5. Apparatus for the purpose disclosed comprising a separating chamber structure sealed to the atmosphere, an inilow line leading into the separating chamber, said inflow line having a riser located within the separating chamber, a discharge line for separated lighter liquids located near the top of the separating chamber, said discharge line having a goose neck trap formation with an open leg terminating in the top region of the separating chamber for the ingress of downwardly owing separated lighter liquids, a discharge line for the separated heavier liquids leading from the bottom of the chamber with an opening adjacent the bottom of the separating chamber, an inverted U-shaped connection between the said two lines thereby to form an air trap whereby the air in the trap will exert a liquid discharging pressure simultaneously ou both the lighter and heavier liquids thereby to eiect discharge amounts of the lighter and the heavier liquids from said separating chamber, substantially equal respectively to the amounts of lighter and heavier liquids in a mixture passed into said chamber for separation.

6. The method of separating a mixture of liquids of different specific gravities which consists of: the establishing of a liquid separation main column consisting of separate layers of the liquids of the mixture while maintaining the column; establishing separate columns of lighter and heavier liquids by simultaneously balancing one separate column against the other separate column while the separate lighter and heavier liquid columns are in communication respectively with the top and the bottom of the main column and with each other; and thereafter admitting to the liquid separating main column the mixture to be separated whereby separated lighter and heavier liquids will be discharged automatically from the corresponding separate columns in volumes substan. tially equal to the respective volumes in the added mixture.

7. The method of separating a mixture of liquids of different specific gravities which consists of: the establishing of a liquid separating main column, formed of separate layers of the liquids of the mixture while maintaining the top of the column under less than atmospheric pressure; establishing separate columns of the lighter and heavier liquids by simultaneously balancing one separate column against the other separate column while the separate lighter and heavier liquid columns are in communication respectively with the top and the bottom of the main column; and thereafter admitting to the liquid separating main column and the mixture to be separated, whereby volumes of separated lighter and heavier liquids will be discharged automatically from the corresponding separate columns the total volume of which is substantially equal to the volume of the added mixture.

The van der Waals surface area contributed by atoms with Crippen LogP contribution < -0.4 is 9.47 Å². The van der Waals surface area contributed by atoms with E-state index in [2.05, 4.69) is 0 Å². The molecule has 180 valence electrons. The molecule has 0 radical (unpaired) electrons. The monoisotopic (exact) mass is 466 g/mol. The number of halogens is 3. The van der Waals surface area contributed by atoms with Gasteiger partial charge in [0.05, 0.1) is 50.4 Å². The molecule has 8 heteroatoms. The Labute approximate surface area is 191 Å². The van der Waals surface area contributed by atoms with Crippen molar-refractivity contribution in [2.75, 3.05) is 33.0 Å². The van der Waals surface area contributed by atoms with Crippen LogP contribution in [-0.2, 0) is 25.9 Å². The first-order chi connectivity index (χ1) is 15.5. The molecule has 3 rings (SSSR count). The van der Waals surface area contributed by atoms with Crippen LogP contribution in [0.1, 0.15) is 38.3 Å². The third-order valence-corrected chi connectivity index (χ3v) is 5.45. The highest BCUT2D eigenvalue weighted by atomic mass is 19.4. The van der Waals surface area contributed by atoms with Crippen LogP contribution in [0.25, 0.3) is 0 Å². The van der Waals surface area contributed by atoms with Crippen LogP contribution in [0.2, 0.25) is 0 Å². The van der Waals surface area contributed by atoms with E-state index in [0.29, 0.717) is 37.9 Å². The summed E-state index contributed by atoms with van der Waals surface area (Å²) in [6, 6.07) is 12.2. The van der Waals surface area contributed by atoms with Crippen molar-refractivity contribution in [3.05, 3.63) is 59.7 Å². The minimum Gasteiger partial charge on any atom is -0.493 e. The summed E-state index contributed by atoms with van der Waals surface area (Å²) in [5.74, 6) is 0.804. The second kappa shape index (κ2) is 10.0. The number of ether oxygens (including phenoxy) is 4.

References Cited in the tile of this patent UNITED STATES PATENTS 1,938,604 Mobley Dec. 12, 1933 2,261,100 Erwin Oct. 28, 1941 2,405,705 Mobley Aug. 13, 1946 2,457,959 Walker Ian. 4, 1949 2,680,709 Skinner June 8, 1954 FOREIGN PATENTS 318,087 Great Britain July 24, 1930

Patent Citations
Cited PatentFiling datePublication dateApplicantTitle
US1938604 *Dec 8, 1930Dec 12, 1933Robert Mobley WilliamSeparator for liquids and solids
US2261100 *Jul 25, 1941Oct 28, 1941Salt Water Control IncBrine injection method for oil wells
US2405705 *Jul 10, 1943Aug 13, 1946Robert Mobley WilliamProcess and apparatus for reclaiming grease
US2457959 *Jan 19, 1942Jan 4, 1949Nat Tank CoFiltering tank for water disposal systems
US2680709 *Dec 22, 1949Jun 8, 1954Clinton Foods IncDistillation apparatus with internal decanter
GB318087A * Title not available
Referenced by
Citing PatentFiling datePublication dateApplicantTitle
US3231090 *May 17, 1961Jan 25, 1966Technicon InstrContinuous solvent extraction apparatus
US3350322 *Aug 27, 1965Oct 31, 1967Mack TrucksAir cleaner water extraction device
US3688904 *Dec 28, 1970Sep 5, 1972Aluminum Co Of AmericaFlushing of third-phase contaminant from three-phase dispersion
US4594155 *Aug 13, 1984Jun 10, 1986Conway Charles SImmiscible fluid separation apparatus
US4684467 *Jun 5, 1986Aug 4, 1987Energy MachineryOil separator
US4804471 *Jul 15, 1987Feb 14, 1989Milisav VelisavljevicOil-water separator
US5326469 *Sep 14, 1992Jul 5, 1994Zander Filter Systems, Inc.Method and apparatus for separating oil and water
Classifications
U.S. Classification210/800, 137/593, 210/539, 210/532.1
International ClassificationC10G33/00, B01D17/02, C10G33/06
Cooperative ClassificationB01D17/0214, C10G33/06
European ClassificationC10G33/06, B01D17/02F4